The F stock was constructed for use on the DR by the Metropolitan Carriage Wagon and Finance Company as a part of the New Works Program, the fleet consisted of one hundred carriages, 40 Driving Motors, 12 Control Trailers and 48 Trailers. The carriages where built with manually-operated doors with the first train entering service on 23 December 1920.
The equipment was not standard and this stock could not be operated with another, these where significantly more powerful than the previous stocks with an acceleration of 2.4km (1.5 miles) per second. Initially there where operating difficulties because the benefits of the new trains had not been realised. The design of the front cabin had two oval windows which where separated by a central door, this limited the drivers view forward and was generally unergonomic.
The initial design was unwelcoming with a cold steal appearance, the seating covered in a Rexine-type material and grab-bars for standing commuters which where affixed to the floor and ceiling. To improve the design, a well known artist was commissioned who improved the upholstery of the seating providing armrests between the seats and replacing the grab-bars with handing straps. The stock came with first and third class accommodation when they where first introduced.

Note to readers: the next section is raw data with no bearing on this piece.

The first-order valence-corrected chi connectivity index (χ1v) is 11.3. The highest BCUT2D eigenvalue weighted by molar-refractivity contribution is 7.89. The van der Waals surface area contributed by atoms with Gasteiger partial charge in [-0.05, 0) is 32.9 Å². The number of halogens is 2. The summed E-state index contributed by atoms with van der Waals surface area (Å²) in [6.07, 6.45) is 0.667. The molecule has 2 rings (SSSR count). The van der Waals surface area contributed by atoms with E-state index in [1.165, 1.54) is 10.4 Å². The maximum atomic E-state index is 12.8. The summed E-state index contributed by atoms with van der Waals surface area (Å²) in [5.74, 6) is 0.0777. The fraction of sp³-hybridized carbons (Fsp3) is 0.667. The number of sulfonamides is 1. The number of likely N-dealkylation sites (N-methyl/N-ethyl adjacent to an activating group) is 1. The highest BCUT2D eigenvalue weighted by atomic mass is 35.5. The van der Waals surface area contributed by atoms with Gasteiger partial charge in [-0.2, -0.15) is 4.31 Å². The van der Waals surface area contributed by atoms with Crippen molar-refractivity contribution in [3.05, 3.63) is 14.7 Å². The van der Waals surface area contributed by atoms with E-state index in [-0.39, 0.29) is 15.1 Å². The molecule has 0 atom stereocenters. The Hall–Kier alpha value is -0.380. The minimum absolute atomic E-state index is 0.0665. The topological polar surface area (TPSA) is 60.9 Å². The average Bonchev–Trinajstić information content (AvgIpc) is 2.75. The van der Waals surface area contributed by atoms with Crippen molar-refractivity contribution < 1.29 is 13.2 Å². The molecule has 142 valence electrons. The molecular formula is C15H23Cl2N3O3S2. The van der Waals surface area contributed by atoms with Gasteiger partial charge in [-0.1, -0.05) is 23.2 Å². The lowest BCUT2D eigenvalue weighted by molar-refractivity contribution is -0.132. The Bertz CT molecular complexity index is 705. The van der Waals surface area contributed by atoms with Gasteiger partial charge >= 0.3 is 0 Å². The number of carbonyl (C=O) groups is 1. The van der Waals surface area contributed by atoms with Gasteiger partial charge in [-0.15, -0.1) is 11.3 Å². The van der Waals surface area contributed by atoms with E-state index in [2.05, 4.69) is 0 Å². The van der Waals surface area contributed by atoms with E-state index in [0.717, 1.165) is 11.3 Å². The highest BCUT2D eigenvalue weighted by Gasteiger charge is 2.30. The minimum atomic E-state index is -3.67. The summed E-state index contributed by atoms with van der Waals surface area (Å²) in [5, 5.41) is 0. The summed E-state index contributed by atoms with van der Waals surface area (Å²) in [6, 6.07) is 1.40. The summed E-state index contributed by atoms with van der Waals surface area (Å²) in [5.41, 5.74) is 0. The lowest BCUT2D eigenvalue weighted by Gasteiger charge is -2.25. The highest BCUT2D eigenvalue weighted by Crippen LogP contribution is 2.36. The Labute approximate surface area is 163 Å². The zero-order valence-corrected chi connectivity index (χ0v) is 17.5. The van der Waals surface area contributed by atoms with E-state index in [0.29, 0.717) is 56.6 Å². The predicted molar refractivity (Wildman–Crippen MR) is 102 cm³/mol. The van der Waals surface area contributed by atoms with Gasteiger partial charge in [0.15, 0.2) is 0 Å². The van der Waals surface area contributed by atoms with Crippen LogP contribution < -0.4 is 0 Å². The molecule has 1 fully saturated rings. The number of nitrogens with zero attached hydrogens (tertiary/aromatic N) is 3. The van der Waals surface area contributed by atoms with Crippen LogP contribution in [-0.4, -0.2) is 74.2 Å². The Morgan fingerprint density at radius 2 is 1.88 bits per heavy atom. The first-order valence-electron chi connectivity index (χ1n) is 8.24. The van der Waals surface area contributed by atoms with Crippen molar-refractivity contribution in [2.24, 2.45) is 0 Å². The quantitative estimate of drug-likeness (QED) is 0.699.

The control trailers where built into driving motors and the doors where converted to air-operation with a push button control for passengers between 1938 and 1940.
The stock was transferred to the Metropolitan line between 1950 and 1951, after its final rehabilitation scheme which included the provision of door-locking systems, these served the Uxbridge service and occasionally the Amersham and Watford services. The first service on the Metropolitan line was on 27 February 1951. During 1950 some four-carriage sets where used to serve the East London Line, which was a part of the Metropolitan line at this point and is a part of the London Overground network today, with the maintenance works being completed at Neasden depot.
The F stock on the Metropolitan line was withdrawn on 15 March 1963 with the introduction of the A60/62 stock, however, the F stock continued to serve the East London Line until 7 September 1963.
These trains quickly earned the nickname of dreadnoughts from their initial introduction, and tanks because of their all-steal construction and because they where constructed in factories which where used to construct tanks during the First World War.